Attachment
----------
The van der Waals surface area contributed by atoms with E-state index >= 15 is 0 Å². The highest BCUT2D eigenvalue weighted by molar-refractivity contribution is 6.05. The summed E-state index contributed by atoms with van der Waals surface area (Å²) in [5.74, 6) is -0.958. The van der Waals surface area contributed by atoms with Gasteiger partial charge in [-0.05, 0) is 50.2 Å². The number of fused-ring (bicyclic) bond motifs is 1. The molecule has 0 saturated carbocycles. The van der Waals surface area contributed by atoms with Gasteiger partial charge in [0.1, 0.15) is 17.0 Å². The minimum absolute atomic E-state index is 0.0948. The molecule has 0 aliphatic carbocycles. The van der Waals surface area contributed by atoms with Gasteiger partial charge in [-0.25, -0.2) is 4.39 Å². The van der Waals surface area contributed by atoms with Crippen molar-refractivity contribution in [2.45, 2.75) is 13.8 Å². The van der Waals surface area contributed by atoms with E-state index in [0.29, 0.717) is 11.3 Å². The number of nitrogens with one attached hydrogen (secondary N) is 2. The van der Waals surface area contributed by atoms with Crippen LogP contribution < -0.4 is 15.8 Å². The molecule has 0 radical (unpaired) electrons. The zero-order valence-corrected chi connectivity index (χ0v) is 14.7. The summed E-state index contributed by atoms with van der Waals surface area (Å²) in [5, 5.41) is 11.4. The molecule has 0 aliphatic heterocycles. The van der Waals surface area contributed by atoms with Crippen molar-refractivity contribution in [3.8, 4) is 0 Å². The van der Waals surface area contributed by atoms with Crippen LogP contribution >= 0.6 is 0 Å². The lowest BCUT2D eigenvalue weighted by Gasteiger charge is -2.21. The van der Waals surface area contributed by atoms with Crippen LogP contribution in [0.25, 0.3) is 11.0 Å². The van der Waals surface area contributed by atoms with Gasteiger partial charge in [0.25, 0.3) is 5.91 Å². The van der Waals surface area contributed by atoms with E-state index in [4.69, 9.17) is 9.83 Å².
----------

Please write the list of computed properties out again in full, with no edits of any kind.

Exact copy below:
The van der Waals surface area contributed by atoms with E-state index >= 15 is 0 Å². The highest BCUT2D eigenvalue weighted by molar-refractivity contribution is 6.05. The summed E-state index contributed by atoms with van der Waals surface area (Å²) in [5.74, 6) is -0.958. The van der Waals surface area contributed by atoms with Gasteiger partial charge in [-0.05, 0) is 50.2 Å². The number of fused-ring (bicyclic) bond motifs is 1. The molecule has 0 saturated carbocycles. The van der Waals surface area contributed by atoms with Gasteiger partial charge in [0.1, 0.15) is 17.0 Å². The minimum absolute atomic E-state index is 0.0948. The molecule has 0 aliphatic carbocycles. The van der Waals surface area contributed by atoms with Gasteiger partial charge in [-0.25, -0.2) is 4.39 Å². The van der Waals surface area contributed by atoms with Crippen molar-refractivity contribution in [2.45, 2.75) is 13.8 Å². The van der Waals surface area contributed by atoms with E-state index in [0.29, 0.717) is 11.3 Å². The number of nitrogens with one attached hydrogen (secondary N) is 2. The van der Waals surface area contributed by atoms with Crippen LogP contribution < -0.4 is 15.8 Å². The molecule has 0 radical (unpaired) electrons. The zero-order valence-corrected chi connectivity index (χ0v) is 14.7. The summed E-state index contributed by atoms with van der Waals surface area (Å²) in [5, 5.41) is 11.4. The molecule has 0 aliphatic heterocycles. The van der Waals surface area contributed by atoms with Crippen molar-refractivity contribution in [3.8, 4) is 0 Å². The van der Waals surface area contributed by atoms with Crippen LogP contribution >= 0.6 is 0 Å². The lowest BCUT2D eigenvalue weighted by Gasteiger charge is -2.21. The van der Waals surface area contributed by atoms with Crippen LogP contribution in [0.25, 0.3) is 11.0 Å². The van der Waals surface area contributed by atoms with Gasteiger partial charge in [0.25, 0.3) is 5.91 Å². The van der Waals surface area contributed by atoms with E-state index in [4.69, 9.17) is 9.83 Å².